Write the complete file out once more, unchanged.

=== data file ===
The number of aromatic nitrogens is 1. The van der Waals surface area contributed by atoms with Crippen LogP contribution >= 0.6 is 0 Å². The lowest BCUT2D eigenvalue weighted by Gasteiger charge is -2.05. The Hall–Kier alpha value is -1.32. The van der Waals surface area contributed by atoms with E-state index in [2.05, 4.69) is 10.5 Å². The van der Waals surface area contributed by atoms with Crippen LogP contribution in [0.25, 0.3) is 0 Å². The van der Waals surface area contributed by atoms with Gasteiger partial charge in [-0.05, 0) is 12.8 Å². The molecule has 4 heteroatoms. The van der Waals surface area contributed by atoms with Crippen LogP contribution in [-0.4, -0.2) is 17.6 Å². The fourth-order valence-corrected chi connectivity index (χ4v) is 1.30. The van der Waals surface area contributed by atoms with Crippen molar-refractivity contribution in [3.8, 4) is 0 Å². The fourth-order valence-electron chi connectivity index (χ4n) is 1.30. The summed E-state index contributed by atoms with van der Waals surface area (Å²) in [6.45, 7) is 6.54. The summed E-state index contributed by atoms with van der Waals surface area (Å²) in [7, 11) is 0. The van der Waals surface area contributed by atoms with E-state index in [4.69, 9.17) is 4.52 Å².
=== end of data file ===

The number of aromatic nitrogens is 1. The van der Waals surface area contributed by atoms with Crippen LogP contribution >= 0.6 is 0 Å². The lowest BCUT2D eigenvalue weighted by Gasteiger charge is -2.05. The Hall–Kier alpha value is -1.32. The van der Waals surface area contributed by atoms with E-state index in [2.05, 4.69) is 10.5 Å². The van der Waals surface area contributed by atoms with Crippen LogP contribution in [0.25, 0.3) is 0 Å². The van der Waals surface area contributed by atoms with Gasteiger partial charge in [-0.05, 0) is 12.8 Å². The molecule has 4 heteroatoms. The van der Waals surface area contributed by atoms with Crippen LogP contribution in [-0.4, -0.2) is 17.6 Å². The fourth-order valence-corrected chi connectivity index (χ4v) is 1.30. The van der Waals surface area contributed by atoms with Crippen molar-refractivity contribution in [3.8, 4) is 0 Å². The fourth-order valence-electron chi connectivity index (χ4n) is 1.30. The summed E-state index contributed by atoms with van der Waals surface area (Å²) in [6.45, 7) is 6.54. The summed E-state index contributed by atoms with van der Waals surface area (Å²) in [7, 11) is 0. The van der Waals surface area contributed by atoms with E-state index in [4.69, 9.17) is 4.52 Å².